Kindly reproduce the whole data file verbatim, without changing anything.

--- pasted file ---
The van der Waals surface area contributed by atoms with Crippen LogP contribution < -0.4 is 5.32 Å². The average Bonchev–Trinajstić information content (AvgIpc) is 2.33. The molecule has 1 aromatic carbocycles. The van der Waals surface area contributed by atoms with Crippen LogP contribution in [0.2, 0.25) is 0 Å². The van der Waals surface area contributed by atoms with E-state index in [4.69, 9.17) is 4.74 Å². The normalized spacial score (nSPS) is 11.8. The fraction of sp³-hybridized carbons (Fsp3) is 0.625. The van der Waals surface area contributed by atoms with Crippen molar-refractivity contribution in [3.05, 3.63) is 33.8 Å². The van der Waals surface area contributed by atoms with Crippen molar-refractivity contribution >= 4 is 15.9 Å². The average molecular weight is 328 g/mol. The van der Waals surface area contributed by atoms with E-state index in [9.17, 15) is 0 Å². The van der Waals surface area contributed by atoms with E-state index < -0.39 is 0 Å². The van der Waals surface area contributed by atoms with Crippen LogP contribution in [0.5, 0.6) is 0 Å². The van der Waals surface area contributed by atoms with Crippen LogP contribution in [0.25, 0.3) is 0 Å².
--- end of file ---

The van der Waals surface area contributed by atoms with Crippen LogP contribution < -0.4 is 5.32 Å². The average Bonchev–Trinajstić information content (AvgIpc) is 2.33. The molecule has 1 aromatic carbocycles. The van der Waals surface area contributed by atoms with Crippen LogP contribution in [0.2, 0.25) is 0 Å². The van der Waals surface area contributed by atoms with E-state index in [4.69, 9.17) is 4.74 Å². The normalized spacial score (nSPS) is 11.8. The fraction of sp³-hybridized carbons (Fsp3) is 0.625. The van der Waals surface area contributed by atoms with Crippen molar-refractivity contribution in [3.05, 3.63) is 33.8 Å². The van der Waals surface area contributed by atoms with Crippen molar-refractivity contribution >= 4 is 15.9 Å². The average molecular weight is 328 g/mol. The van der Waals surface area contributed by atoms with E-state index in [9.17, 15) is 0 Å². The van der Waals surface area contributed by atoms with E-state index < -0.39 is 0 Å². The van der Waals surface area contributed by atoms with Crippen LogP contribution in [0.5, 0.6) is 0 Å². The van der Waals surface area contributed by atoms with Crippen LogP contribution in [0.25, 0.3) is 0 Å².